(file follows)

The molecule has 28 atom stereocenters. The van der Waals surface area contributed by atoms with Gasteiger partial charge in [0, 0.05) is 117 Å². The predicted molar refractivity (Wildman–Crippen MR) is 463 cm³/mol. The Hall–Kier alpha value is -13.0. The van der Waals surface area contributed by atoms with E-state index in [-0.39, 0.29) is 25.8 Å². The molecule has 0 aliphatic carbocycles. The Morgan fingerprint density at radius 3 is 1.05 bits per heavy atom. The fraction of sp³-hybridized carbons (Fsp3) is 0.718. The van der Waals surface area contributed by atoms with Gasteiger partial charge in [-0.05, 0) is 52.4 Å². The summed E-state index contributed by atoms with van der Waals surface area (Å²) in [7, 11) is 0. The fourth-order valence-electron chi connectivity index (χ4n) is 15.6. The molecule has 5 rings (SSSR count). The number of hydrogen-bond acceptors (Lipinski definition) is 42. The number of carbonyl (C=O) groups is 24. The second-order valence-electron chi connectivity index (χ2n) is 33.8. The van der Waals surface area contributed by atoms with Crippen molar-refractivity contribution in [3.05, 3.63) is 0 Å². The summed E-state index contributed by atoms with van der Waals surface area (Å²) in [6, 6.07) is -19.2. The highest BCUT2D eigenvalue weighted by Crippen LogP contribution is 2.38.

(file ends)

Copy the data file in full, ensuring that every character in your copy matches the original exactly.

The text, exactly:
The molecule has 28 atom stereocenters. The van der Waals surface area contributed by atoms with Gasteiger partial charge in [0, 0.05) is 117 Å². The predicted molar refractivity (Wildman–Crippen MR) is 463 cm³/mol. The Hall–Kier alpha value is -13.0. The van der Waals surface area contributed by atoms with E-state index in [-0.39, 0.29) is 25.8 Å². The molecule has 0 aliphatic carbocycles. The Morgan fingerprint density at radius 3 is 1.05 bits per heavy atom. The fraction of sp³-hybridized carbons (Fsp3) is 0.718. The van der Waals surface area contributed by atoms with Gasteiger partial charge in [-0.05, 0) is 52.4 Å². The summed E-state index contributed by atoms with van der Waals surface area (Å²) in [7, 11) is 0. The fourth-order valence-electron chi connectivity index (χ4n) is 15.6. The molecule has 5 rings (SSSR count). The number of hydrogen-bond acceptors (Lipinski definition) is 42. The number of carbonyl (C=O) groups is 24. The second-order valence-electron chi connectivity index (χ2n) is 33.8. The van der Waals surface area contributed by atoms with Crippen molar-refractivity contribution in [3.05, 3.63) is 0 Å². The summed E-state index contributed by atoms with van der Waals surface area (Å²) in [6, 6.07) is -19.2. The highest BCUT2D eigenvalue weighted by Crippen LogP contribution is 2.38.